This course provides detail on the AWS Compute services relevant to the Developer - Associate exam. We shall be looking at Amazon EC2, AWS Elastic Beanstalk, and AWS Lambda.
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- Understand when you use Amazon EC2
- Learn about the components of Amazon EC2
- How to create and deploy EC2 services
- Understand what EC2 auto scaling is
- Be able to configure auto-scaling launch configurations, launch templates, and auto-scaling groups
- The ability to explain what AWS Elastic Beanstalk is and what it is used for
- The knowledge of the different environments that Elastic Beanstalk provides, allowing you to select the most appropriate option for your needs
- An explanation of how to configure the service and some of the parameters that you can alter to meet your application requirements
- The knowledge of the different monitoring options available for assessing your environment and resources health
- Be able to explain what AWS Lambda is and what its uses are
- Define the components used within Lambda
- Explain the different elements of a Lambda function through its creation
- Understand the key differences between policies used within Lambda
- Recognize how event sources and event mappings are managed for both synchronous and asynchronous invocations
- Discover how Amazon CloudWatch can monitor metrics and logs to isolate issues with your functions
- Learn how to check for common errors that might be causing your functions to fail
Hello and welcome to the first of the lectures that will be covering EC2 Auto Scaling. So what exactly is EC2 Auto Scaling? Put simply, Auto Scaling is a mechanism that automatically allows you to increase or decrease your EC2 resources to meet the demand based off of custom defined metrics and thresholds.
In AWS, there is EC2 Auto Scaling which focuses on the scaling of your EC2 fleet, but there's also an Auto Scaling service. This service allows you to scale Amazon ECS tasks, DynamoDB tables and indexes, in addition to Amazon Aurora replicas. For this course I will just be focusing on EC2 Auto Scaling. Let's look at an example of how EC2 Auto Scaling can be used in practice.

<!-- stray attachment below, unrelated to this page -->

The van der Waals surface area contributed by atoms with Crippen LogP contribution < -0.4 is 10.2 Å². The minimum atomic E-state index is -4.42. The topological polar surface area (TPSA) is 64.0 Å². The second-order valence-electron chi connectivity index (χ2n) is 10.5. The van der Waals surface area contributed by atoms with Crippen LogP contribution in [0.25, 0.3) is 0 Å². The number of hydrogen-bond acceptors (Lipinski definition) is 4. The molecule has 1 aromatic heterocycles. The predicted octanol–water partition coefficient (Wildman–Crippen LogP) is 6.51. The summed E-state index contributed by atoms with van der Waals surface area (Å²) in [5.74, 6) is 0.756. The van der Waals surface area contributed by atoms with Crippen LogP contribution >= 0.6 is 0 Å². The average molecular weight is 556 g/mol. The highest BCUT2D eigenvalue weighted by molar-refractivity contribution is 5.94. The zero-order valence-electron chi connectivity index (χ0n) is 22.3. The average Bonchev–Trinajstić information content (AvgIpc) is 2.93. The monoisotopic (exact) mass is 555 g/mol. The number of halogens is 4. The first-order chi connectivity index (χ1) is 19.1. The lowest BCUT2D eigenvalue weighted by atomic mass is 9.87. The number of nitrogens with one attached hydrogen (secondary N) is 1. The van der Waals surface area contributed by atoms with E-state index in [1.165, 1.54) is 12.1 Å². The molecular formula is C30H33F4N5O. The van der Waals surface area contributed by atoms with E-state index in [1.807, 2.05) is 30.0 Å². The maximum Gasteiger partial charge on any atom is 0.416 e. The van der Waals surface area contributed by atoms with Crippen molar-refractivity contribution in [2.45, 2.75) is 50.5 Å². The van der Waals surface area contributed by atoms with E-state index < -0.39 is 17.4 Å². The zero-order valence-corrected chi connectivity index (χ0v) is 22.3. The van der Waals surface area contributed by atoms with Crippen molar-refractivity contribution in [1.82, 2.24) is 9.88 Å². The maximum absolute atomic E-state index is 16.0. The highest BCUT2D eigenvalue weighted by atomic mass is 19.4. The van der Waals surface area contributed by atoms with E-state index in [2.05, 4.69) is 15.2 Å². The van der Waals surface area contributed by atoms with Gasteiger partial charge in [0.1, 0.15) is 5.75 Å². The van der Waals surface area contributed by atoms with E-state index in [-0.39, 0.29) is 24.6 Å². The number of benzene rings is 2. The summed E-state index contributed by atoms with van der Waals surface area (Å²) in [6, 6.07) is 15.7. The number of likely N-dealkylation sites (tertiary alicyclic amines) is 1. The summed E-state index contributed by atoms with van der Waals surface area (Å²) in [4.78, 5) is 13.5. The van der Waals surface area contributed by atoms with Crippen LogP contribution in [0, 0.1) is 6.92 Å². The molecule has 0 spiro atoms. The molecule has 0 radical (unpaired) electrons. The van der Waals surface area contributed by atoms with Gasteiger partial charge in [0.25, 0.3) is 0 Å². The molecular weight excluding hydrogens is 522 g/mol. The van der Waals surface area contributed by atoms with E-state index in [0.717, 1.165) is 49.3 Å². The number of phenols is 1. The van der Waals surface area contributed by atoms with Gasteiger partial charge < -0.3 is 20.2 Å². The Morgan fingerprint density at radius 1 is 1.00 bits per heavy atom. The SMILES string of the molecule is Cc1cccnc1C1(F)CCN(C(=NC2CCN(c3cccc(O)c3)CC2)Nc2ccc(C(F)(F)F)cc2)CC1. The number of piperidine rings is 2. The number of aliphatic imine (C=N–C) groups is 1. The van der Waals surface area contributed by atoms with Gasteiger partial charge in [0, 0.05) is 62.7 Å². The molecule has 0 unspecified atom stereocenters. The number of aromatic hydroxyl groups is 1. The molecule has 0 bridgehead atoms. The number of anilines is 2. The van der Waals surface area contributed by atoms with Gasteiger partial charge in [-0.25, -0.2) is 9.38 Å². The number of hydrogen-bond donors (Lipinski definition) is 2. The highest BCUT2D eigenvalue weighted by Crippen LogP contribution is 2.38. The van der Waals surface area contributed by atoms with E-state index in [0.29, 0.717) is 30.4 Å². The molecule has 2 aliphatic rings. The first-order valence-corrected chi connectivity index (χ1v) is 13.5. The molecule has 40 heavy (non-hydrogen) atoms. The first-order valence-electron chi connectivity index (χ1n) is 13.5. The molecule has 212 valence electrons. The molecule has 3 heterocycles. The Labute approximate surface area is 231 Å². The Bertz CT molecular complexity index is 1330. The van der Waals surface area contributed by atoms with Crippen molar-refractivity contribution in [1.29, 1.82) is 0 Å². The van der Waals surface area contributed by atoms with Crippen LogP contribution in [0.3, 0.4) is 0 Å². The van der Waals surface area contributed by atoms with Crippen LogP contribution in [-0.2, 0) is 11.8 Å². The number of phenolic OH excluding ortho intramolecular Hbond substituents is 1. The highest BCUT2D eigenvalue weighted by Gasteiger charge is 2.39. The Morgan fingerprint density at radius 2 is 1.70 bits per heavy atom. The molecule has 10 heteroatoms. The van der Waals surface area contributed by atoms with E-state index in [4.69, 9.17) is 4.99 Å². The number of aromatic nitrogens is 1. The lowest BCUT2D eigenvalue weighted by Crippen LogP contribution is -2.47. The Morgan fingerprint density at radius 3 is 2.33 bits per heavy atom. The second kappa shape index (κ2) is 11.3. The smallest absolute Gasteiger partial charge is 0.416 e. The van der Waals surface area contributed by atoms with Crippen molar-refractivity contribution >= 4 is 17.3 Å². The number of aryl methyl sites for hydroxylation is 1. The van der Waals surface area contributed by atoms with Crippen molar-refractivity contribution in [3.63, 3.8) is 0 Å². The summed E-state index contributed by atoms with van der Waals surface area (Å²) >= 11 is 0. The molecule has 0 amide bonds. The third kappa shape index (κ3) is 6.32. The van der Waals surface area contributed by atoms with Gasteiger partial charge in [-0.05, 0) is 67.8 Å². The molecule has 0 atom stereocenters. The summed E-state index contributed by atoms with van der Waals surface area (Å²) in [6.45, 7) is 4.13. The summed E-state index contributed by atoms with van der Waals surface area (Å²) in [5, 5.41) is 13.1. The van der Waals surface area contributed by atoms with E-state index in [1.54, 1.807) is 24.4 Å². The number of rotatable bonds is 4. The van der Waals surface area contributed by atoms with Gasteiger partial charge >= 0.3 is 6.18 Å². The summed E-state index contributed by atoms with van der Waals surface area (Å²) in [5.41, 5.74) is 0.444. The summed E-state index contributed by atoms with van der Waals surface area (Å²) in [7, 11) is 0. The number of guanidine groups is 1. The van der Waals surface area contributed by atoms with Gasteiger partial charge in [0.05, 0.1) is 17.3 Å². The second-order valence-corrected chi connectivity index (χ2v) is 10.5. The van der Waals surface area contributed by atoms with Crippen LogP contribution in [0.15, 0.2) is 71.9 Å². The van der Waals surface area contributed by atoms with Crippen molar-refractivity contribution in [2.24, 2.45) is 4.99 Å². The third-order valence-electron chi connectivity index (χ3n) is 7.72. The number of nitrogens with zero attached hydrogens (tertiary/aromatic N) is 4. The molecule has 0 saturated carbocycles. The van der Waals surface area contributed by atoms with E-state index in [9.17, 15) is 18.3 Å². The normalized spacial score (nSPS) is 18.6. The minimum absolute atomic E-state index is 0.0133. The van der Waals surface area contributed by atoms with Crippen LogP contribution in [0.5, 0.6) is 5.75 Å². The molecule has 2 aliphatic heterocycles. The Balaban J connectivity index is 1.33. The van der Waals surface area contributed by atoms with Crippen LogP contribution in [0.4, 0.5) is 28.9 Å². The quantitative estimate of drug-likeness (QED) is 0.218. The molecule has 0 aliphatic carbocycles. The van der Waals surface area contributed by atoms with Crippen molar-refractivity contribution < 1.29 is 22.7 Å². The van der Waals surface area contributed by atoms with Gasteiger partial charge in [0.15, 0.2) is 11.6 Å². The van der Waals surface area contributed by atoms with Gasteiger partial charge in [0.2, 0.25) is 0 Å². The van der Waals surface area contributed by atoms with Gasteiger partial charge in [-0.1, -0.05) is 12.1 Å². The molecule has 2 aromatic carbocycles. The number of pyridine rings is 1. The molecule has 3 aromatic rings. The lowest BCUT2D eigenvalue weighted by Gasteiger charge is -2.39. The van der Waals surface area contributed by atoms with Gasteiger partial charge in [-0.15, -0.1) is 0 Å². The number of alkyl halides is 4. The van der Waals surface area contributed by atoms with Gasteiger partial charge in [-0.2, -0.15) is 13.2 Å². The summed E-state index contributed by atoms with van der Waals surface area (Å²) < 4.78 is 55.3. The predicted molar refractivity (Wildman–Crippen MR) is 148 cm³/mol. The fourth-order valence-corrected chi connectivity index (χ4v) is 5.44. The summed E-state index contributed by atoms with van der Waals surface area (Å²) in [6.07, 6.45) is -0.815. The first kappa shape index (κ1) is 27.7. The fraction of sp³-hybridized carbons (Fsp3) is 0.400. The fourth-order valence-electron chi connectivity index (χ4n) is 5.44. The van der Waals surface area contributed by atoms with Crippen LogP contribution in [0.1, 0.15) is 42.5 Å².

Let's say you had a single EC2 instance acting as a web server receiving requests from the public users across the Internet. As the requests and demand increases, so does the load on the instance. Additional processing power will be required to process the additional requests and therefore the CPU utilization would also increase. To avoid running out of CPU resource on your instance, which would lead to poor performance experienced by your end users, you would need to deploy another EC2 instance to load balance the demand and process the increased requests. With Auto Scaling, you could configure a metric to automatically launch a second instance when the CPU utilization got to 75% on the first instance. By load balancing traffic evenly, it would reduce the demand put upon each instance and reduce the chance of the first web server failing or slowing due to high CPU usage. Similarly, when the demand on your web server reduces, so would your CPU utilization. So you could also set a metric to scale back. In this example, you could configure Auto Scaling to automatically terminate one of your EC2 instances when the CPU utilization dropped to 20% as it would no longer be required due to the decreased demand.
By scaling your resources back helps to optimize the cost of your EC2 fleet as you only pay for resources when they are running. Through these customizable and defined metrics, you can increase, scale out, and decrease, scale in, the size of your EC2 fleet automatically with ease. This has many advantages and here are some of the key points. Firstly, automation. As this provides automatic provisioning based off of custom defined thresholds, your infrastructure can elastically provision the required resources, preventing your operations team from manually deploying and removing resources to meet demands put upon your infrastructure. Greater customer satisfaction. If you are always able to provision enough capacity within your environment when the demand increases, then it's unlikely that your end users will experience performance issues, which will help with user retention. And cost reduction. With the ability to automatically reduce the amount of resources you have when the demand drops, you will stop paying for those resources. You only pay for an EC2 resource when it's up and running, which is based on a per second basis. When you couple Auto Scaling with an Elastic Load Balancer, you get a real sense of how beneficial building a scalable and flexible architecture for your resources can be.
In the next lecture, I shall be explaining the different components of Auto Scaling before providing a demonstration on how to configure it.
Stuart has been working within the IT industry for two decades covering a huge range of topic areas and technologies, from data center and network infrastructure design, to cloud architecture and implementation.
To date, Stuart has created 150+ courses relating to Cloud reaching over 180,000 students, mostly within the AWS category and with a heavy focus on security and compliance.
Stuart is a member of the AWS Community Builders Program for his contributions towards AWS.
He is AWS certified and accredited in addition to being a published author covering topics across the AWS landscape.
In January 2016 Stuart was awarded ‘Expert of the Year Award 2015’ from Experts Exchange for his knowledge share within cloud services to the community.
Stuart enjoys writing about cloud technologies and you will find many of his articles within our blog pages.